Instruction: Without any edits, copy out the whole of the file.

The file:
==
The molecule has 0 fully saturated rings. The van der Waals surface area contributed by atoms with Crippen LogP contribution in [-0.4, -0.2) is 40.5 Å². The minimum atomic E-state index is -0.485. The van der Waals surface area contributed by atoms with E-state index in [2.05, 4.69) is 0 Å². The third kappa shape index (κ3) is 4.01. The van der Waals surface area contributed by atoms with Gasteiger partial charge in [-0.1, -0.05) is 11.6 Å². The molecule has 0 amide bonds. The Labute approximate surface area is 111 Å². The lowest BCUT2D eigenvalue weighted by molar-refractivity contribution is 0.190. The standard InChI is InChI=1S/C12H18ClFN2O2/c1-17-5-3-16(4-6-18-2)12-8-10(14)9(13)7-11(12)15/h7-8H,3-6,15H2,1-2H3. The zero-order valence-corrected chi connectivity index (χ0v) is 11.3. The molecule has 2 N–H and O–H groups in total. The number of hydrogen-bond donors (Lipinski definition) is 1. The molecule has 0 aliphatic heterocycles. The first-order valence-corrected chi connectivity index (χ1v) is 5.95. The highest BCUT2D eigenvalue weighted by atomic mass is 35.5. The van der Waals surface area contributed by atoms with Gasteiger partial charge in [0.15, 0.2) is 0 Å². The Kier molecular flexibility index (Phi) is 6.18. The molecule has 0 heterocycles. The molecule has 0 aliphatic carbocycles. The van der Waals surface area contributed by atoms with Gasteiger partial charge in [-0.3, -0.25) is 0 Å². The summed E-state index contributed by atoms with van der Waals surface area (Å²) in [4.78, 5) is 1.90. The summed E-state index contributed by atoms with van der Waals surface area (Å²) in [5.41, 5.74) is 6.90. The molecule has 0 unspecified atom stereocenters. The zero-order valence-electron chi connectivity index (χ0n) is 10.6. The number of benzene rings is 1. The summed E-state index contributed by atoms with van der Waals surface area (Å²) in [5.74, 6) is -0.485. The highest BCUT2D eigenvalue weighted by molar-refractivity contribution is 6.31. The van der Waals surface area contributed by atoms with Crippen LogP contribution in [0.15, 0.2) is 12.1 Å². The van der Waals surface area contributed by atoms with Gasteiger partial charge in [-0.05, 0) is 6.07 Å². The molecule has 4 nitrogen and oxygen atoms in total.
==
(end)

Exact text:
The molecule has 0 fully saturated rings. The van der Waals surface area contributed by atoms with Crippen LogP contribution in [-0.4, -0.2) is 40.5 Å². The minimum atomic E-state index is -0.485. The van der Waals surface area contributed by atoms with E-state index in [2.05, 4.69) is 0 Å². The third kappa shape index (κ3) is 4.01. The van der Waals surface area contributed by atoms with Gasteiger partial charge in [-0.1, -0.05) is 11.6 Å². The molecule has 0 amide bonds. The Labute approximate surface area is 111 Å². The lowest BCUT2D eigenvalue weighted by molar-refractivity contribution is 0.190. The standard InChI is InChI=1S/C12H18ClFN2O2/c1-17-5-3-16(4-6-18-2)12-8-10(14)9(13)7-11(12)15/h7-8H,3-6,15H2,1-2H3. The zero-order valence-corrected chi connectivity index (χ0v) is 11.3. The molecule has 2 N–H and O–H groups in total. The number of hydrogen-bond donors (Lipinski definition) is 1. The molecule has 0 aliphatic heterocycles. The first-order valence-corrected chi connectivity index (χ1v) is 5.95. The highest BCUT2D eigenvalue weighted by atomic mass is 35.5. The van der Waals surface area contributed by atoms with Gasteiger partial charge in [0.15, 0.2) is 0 Å². The Kier molecular flexibility index (Phi) is 6.18. The molecule has 0 heterocycles. The molecule has 0 aliphatic carbocycles. The van der Waals surface area contributed by atoms with Gasteiger partial charge in [-0.3, -0.25) is 0 Å². The summed E-state index contributed by atoms with van der Waals surface area (Å²) in [4.78, 5) is 1.90. The summed E-state index contributed by atoms with van der Waals surface area (Å²) in [5.41, 5.74) is 6.90. The molecule has 0 unspecified atom stereocenters. The zero-order valence-electron chi connectivity index (χ0n) is 10.6. The number of benzene rings is 1. The summed E-state index contributed by atoms with van der Waals surface area (Å²) in [5.74, 6) is -0.485. The highest BCUT2D eigenvalue weighted by molar-refractivity contribution is 6.31. The van der Waals surface area contributed by atoms with Crippen LogP contribution in [0.15, 0.2) is 12.1 Å². The van der Waals surface area contributed by atoms with Gasteiger partial charge in [-0.05, 0) is 6.07 Å². The molecule has 4 nitrogen and oxygen atoms in total.